“The idea that any business in good faith trying to win one of the permits is going to try and shut it down for all the patients just shows where their sentiment was to begin with. They weren’t in it for the patients, they were in it for the business model,” Goldstein said.
When asked if he thought the lawsuit had legs, Goldstein responded that he doesn’t think this single lawsuit is going to have as big an impact on the program. “But I think if we see more —” Goldstein responded ominously, “if we see a flight of lawsuits like this, just like Maryland, it could force the program into suspension. It’s usually not one lawsuit that does it.”
Goldstein believes that, when states try to limit with over-restrictive licensing processes instead of operating with more of a free market system, they become more susceptible to this kind of event. “That’s what makes it vulnerable to lawsuits, the limited program,” Goldstein said. “In a free market, they wouldn’t have the leverage to shut down the whole program.”
Goldstein closed on one of a unique aspects of Pennsylvania’s law, which was that publicly traded companies were able to apply for permits since day one. “It was the first time ever, so Pennsylvania attracted a different type of corporate investor and those kinds of people have lots of lawyers.” The ease of which some of the other failed applicants could get another lawsuit going is worrisome for anyone hoping for this chapter to end.
Becky Dansky covers all things Pennsylvania-cannabis-related for the D.C.-based Marijuana Policy Project. She also doesn’t believe this particular case will do too much.
“I don’t think they’re going to get anywhere with it,” Dansky said. “There are 141 other people sad they didn’t get a license, who filed appeals and they’re not trying to hold up the program for these patients who’ve been waiting so long now.”
Contrary to the lawsuit, Dansky believes the departments have done a really good job on the rollout. “They’ve stuck to the timeline, we believed two years was a realistic timeline. They’re going to come in just under it,” she said.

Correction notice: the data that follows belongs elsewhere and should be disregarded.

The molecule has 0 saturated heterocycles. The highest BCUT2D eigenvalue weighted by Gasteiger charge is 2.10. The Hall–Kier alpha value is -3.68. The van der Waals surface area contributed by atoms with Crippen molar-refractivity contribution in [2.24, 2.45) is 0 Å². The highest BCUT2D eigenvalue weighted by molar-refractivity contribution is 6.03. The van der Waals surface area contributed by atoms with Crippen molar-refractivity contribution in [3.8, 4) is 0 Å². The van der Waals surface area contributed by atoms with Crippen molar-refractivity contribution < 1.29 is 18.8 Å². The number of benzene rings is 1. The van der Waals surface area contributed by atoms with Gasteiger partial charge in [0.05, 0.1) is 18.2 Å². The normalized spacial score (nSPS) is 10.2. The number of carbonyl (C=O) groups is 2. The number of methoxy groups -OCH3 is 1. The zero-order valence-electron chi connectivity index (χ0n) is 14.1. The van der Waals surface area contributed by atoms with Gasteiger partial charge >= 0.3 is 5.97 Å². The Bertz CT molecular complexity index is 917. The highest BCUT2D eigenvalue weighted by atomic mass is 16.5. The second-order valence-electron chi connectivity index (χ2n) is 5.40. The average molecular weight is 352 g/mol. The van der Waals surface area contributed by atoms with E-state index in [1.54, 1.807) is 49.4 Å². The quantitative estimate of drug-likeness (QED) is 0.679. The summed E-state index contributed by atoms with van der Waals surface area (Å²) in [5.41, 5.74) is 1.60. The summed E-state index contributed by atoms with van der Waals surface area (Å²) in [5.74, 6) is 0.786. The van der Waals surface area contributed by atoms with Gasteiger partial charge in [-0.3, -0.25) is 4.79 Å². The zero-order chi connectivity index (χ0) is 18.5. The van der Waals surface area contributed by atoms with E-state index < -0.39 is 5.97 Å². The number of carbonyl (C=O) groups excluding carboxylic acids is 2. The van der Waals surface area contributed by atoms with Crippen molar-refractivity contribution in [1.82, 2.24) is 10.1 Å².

“It’s been going really well with a couple of bumps here or there and it’s just really frustrating when people are like ‘I deserve to have a license because I say so and I’m going to hold up to 200,000 to 250,000 patients potentially.’ They’re going to have to sit around waiting because somebody thinks they somehow got snubbed and that’s really frustrating to me. If you think that you getting a permit is more important than people getting their medicine, you don’t deserve to be in the medical marijuana business,” said Dansky.
Dansky also noted the letter by Sen. Leach was spot on. “I think he did a really good job of saying he wasn’t dismissing their claim but if they want to go through with it you can do it without doing this to patients,” she said.
In the lawsuit, one of the arguments against the state is that the Department of Health issued permits to a company under investigation in New York. However, the only thing applicants were required to disclose was convictions — not investigations, according to Dansky.
“Of course if the reviewers had knowledge of medical marijuana news they would have recognized that company’s name and if any had seen that name on the application they wouldn’t have awarded it to them. But because the information was redacted, the reviewers couldn’t actually see that. They went by what they saw on paper. Now knowing what they know, should they maybe reconsider? Probably, but you can’t have it both ways,” Dansky said.
TELL US, how should the courts balance pursuing justice and granting access for cannabis patients?